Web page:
August 2, 2014

Surfing competition in Myrtle Beach marks 15th anniversary

Droves of surfers and their families lined the shore in Surfside Beach despite rain throughout the day for the Guy Daniels Memorial Surf-Off.

Droves of surfers and their families lined the shore in Surfside Beach despite rain throughout the day for the Guy Daniels Memorial Surf-Off.

People huddled under tents that stretched south from the beach access at 13th Avenue South celebrating 15 years of the event which honors Guy Daniels, a Surfside Beach teen who collapsed while jogging in 1999 and died from an undiagnosed heart condition.

The annual surf-off continues rain or shine Sunday.

“We’ve got waves,” said Kip Deaton. “That’s all we could ask for. That’s all you need for a contest.”

Deaton grew up with Guy Daniels and both attended the College of Charleston. He now lives in Charleston and has a short drive but said other friends have moved and travel to the surf-off each year from areas as far away as Alabama and Naples, Fla.

Mikey Pruitt, who is co-director of the surf-off and Guy Daniels Memorial Foundation with Jim Daniels, said the reunion is his favorite part each year.

“Everybody still keeps in touch,” Pruitt said. “We have a lasting bond because of our friend Guy.”

Pruitt said Guy was, in a way, the glue of the group.

“He hung out with anybody that was willing to,” he said. “He was always calling people to get together and before you knew it there were six or seven of us. It was always a big group and he was a big part of that.”

Pruitt and Deaton described their friend as focused and driven.

Jim Daniels said his son was a leader, recalling how he helped start a fraternity that had disbanded on the campus of the College of Charleston rather than joining one already in place.

He said the surf-off making it to 15 years wasn’t expected, but hopes to see it continue.

“The fact that it has lasted for 15 years is wonderful and its surprising,” Jim Daniels said. “Obviously, Guy is my son and I have a personal interest in keeping it going. I’m old and I’m not going to be around forever, but I’d like to see this thing continue.”

Jim Daniels said the foundation created an endowment and hopes that one day it can fully fund the surf-off and the scholarships given annually.

Pruitt, who became co-director in 2005, said $63,000 has been raised and given to area students in the form of $1,000 scholarships.

Jim Daniels said the contest and the scholarships mean a lot to his family.

“It keeps him relevant,” he said. “It keeps his name and his persona alive even though he’s gone. I’m thankful for that, because sometimes when people pass on you forget about them.

“It allows for some good things to happen in his name, even though he’s not here to do those good things.”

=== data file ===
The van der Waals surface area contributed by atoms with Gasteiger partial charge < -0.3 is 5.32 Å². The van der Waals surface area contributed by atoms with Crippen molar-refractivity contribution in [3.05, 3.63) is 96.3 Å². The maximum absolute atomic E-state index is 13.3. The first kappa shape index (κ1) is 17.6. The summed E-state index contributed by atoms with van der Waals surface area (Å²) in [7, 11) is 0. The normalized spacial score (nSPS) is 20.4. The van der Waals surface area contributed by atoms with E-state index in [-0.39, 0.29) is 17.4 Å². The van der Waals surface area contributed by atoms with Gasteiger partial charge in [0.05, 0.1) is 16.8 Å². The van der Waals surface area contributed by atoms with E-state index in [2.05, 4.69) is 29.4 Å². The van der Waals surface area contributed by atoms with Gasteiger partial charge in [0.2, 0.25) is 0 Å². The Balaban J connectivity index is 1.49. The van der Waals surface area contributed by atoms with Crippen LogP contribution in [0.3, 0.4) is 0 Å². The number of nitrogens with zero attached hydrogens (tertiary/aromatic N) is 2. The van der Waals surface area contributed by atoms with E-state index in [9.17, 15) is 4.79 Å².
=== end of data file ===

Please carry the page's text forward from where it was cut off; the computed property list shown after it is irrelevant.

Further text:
Jim Daniels, Pruitt and Deaton all agree it’s an event Guy Daniels would love.

“I think he’d be proud that his name and legacy lived on,” Pruitt said. “We obviously never talked about things like that. ... But, looking back I think he would agree there’s no better way to celebrate his life and his time with us other than a surf competition and a scholarship fund.”

Over the years, Deaton said he’s enjoyed watching the event become big for families.

“When we were younger it was just the kids surfing out here,” he said. “Now you’ve got moms and dads surfing with the kids. It’s really become a family thing.”

Surfer Cam Richards and his father Kelly Richards, who owns the Village Surf Shoppe in Garden City Beach, said the event has been special for their family.

“We always enjoyed the Guy Daniels surf-off,” Kelly Richards said. “The good thing about the Guy Daniels is that it’s more of a fun, laid-back event where we remember Guy and raise some money for some good things.”

Cam Richards was unable to attend this year because he’s competing in the Vans U.S. Open in Huntington Beach, Calif., but said it “was the most fun event in our hometown,” and a “huge stepping stone” in his career.

He said remembers making it to the finals in a mens age group when he was 10 and beating his brother Cole, who is four years his senior.

“It’s always really fun, but we had a pretty strong rivalry because the older brother never wants to lose to the younger brother,” Cam Richards said. “Even now, he’s still so good that he could probably beat me today. But the Guy Daniels was always for bragging rights.”

The competition is expanding and added for the first time in 2013 a stand-up paddleboard race. The race, which was 1.5 miles last year, is 3 miles this year and will be contested Sunday morning.

Jim Daniels said surfing will always be the main event, but said stand-up paddleboarding is a growing sport and adding it, he hopes, will help the surf-off stick around for decades to come.

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